I remember the first time I started lifting weights.
After buying some suitably fresh lycra and Nikes, I began my strength-building journey by attempting 80kgs on the leg press.
My knees buckled, and the plate didn’t budge. And why would it? My muscles were yet to have the strength to lift more than my body weight, and so I began with 30kgs instead.
Slowly, I worked my way up to master 40kgs, then 60kgs, then 80kgs, and now I’m comfortably uncomfortable pressing 100kgs.
The point of this story isn’t to boast of my gluteal and quad strength.
I have a different point to make, and that point is this:
The truth about long tail keywords versus competitive keywords
Long-tail keywords are those niche search terms that are very, very specific to a particular product or service, like SEO Copywriter in Melbourne or ‘fluffy pink kimono’. These keywords generally have a lower search volume compared to similar, industry specific keywords, and are therefore easier to rank for.
Using my gym analogy again, it’s like going for the lighter weights before you start bench-pressing with the pros.
Although SEO is unlikely to result in injury, small wins are motivating and are a great place to begin your journey.
So let’s say you’ve finally conquered those small wins. You’ve climbed your way to the top of page #1 of Google for your niche search terms, but now you want more website traffic.
It’s time to start mastering those competitive keywords that have a higher search volume, and consequently, will give your website a much-required traffic boost of potential happy customers.
Let’s look at how it can be achieved.
How to conquer competitive keywords
Step one: Analyse competitiveness
When you’re using Google Keyword Planner, you’ll find three columns to pay attention to.
Average monthly searches, competition and suggested bid.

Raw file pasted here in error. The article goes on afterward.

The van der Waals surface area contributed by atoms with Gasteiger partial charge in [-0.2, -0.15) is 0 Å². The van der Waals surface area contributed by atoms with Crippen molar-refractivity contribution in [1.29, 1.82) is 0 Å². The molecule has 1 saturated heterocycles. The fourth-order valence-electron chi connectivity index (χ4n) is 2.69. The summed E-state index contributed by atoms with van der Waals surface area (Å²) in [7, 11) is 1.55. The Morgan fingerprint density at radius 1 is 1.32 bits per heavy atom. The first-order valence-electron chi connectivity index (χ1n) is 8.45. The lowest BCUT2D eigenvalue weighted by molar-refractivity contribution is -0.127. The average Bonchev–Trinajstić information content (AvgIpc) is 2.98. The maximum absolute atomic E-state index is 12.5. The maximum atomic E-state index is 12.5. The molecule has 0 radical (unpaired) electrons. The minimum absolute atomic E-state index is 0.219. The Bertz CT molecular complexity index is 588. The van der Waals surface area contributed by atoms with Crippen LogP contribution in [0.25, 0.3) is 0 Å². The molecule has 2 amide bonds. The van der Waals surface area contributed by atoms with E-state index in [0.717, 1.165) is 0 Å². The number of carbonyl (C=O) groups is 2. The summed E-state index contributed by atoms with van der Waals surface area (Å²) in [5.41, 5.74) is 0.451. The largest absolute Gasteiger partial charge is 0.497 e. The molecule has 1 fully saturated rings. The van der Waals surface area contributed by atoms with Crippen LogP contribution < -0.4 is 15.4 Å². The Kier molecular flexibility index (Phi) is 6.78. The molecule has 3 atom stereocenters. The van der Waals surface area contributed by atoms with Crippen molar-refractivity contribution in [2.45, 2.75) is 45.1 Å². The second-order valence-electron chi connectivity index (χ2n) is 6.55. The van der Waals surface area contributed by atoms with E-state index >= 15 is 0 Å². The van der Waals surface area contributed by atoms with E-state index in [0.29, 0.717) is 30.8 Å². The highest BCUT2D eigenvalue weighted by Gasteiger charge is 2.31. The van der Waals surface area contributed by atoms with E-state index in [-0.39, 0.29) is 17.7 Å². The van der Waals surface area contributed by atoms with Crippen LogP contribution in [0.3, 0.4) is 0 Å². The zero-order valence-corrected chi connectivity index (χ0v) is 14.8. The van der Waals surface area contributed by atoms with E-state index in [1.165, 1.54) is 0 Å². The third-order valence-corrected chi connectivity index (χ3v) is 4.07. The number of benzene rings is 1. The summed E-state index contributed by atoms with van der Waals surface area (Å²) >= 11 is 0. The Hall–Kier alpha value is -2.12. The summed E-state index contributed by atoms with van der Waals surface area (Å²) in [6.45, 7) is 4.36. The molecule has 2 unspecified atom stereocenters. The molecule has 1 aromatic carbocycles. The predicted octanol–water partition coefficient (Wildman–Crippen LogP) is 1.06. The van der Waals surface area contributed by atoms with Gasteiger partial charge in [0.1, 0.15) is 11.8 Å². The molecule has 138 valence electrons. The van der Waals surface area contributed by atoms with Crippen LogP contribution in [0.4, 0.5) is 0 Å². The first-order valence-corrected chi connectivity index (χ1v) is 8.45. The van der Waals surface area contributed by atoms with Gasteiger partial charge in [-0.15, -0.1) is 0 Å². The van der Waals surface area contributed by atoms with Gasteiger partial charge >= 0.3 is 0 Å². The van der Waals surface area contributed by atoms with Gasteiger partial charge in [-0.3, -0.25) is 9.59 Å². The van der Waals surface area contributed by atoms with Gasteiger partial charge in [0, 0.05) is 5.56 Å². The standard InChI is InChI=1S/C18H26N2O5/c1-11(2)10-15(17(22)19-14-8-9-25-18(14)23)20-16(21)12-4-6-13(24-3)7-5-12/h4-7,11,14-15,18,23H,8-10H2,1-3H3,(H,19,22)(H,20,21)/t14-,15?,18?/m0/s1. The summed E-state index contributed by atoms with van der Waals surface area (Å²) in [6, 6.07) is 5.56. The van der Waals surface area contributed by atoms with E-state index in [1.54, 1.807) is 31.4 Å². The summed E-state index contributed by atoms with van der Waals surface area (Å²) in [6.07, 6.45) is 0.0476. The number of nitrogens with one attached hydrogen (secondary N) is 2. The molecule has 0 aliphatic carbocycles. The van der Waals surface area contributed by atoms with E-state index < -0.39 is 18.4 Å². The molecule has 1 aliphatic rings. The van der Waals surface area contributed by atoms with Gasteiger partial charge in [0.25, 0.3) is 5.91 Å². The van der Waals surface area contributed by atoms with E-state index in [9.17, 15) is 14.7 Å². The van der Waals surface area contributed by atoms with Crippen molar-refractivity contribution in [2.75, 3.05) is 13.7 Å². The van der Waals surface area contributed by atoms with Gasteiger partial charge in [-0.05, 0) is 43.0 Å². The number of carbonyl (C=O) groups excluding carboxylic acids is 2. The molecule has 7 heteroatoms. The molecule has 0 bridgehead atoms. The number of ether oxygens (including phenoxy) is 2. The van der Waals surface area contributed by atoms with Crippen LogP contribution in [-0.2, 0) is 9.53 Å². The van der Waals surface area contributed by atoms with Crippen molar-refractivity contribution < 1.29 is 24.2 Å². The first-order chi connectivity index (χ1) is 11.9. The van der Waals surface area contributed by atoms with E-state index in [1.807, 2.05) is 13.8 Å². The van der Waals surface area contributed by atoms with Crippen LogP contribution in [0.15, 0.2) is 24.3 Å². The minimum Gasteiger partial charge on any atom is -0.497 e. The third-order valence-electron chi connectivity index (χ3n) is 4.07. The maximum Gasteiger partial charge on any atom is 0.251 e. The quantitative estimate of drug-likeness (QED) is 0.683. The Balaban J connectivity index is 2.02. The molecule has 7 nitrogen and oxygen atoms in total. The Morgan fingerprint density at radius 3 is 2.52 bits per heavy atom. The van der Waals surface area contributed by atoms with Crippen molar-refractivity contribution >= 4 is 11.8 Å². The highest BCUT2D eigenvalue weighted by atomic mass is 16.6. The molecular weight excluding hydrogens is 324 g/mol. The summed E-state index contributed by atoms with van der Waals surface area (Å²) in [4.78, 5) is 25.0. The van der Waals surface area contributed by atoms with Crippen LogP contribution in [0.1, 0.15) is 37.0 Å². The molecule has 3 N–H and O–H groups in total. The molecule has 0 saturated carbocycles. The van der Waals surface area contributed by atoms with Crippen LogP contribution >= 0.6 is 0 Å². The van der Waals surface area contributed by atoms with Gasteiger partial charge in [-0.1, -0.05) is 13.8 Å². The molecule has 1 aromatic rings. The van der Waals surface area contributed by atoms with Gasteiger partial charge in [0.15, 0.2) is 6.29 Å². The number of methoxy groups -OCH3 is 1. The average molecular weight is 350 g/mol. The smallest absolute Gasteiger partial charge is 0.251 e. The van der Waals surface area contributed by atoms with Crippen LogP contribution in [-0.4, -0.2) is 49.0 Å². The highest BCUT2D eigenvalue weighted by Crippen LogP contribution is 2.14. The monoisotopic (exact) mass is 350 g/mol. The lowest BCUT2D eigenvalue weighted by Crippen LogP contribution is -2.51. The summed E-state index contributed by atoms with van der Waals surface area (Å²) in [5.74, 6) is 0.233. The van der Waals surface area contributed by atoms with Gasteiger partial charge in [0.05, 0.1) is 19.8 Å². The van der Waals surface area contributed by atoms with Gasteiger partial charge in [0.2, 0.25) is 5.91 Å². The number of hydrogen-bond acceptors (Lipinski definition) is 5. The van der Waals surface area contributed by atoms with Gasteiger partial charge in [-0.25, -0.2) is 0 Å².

Average monthly searches, or keyword search volume, helps you understand demand for a keyword, and indicates a high amount of traffic.
On the flip side, more search volume can bring more competition, as other websites and advertisers try to target the same keyword.
But, as you can see in the example above, this isn’t the case for ‘Pink Heels’.
It has a medium search volume of 100-1k, yet is still deemed highly competitive. By looking at the suggested bid column, we can see that a lot of advertisers are targeting this keyword. That’s why it has a suggested bid of over $1, which for this keyword, is actually quite high.
This is what makes it a competitive keyword.
But this doesn’t necessarily mean it’s impossible to rank organically for this keyword. Google Keyword Planner’s competition metric can be a great indicator of a keyword’s difficulty to rank, but it’s not always the most reliable. This is because the tool is meant to provide data for advertisers, not organic SEO results.
Another way to analyse the competitiveness of a keyword is to use MOZ’s Keyword Explorer.
In the example below for Pink Heels, we can see that particular search term has a difficulty score of 26, an organic click through rate of 69%, and a priority score of 62.
When it comes to prioritising keywords to rank for, I always refer to MOZ. This is because their data is specifically meant to benefit those seeking organic rankings, and not advertisers, making it much more appropriate for my needs.
Step two: Survey the landscape
After you’ve shortlisted a keyword to rank for, it’s time to look at those websites currently ranking for that keyword. It’s easy to find them – just Google the search term yourself!
By analysing what your competitors are doing, you’re then able to understand what elements of your own content are important to optimise.
The goal isn’t to copy what they’re doing, but to understand what work will be required to boost your own rankings.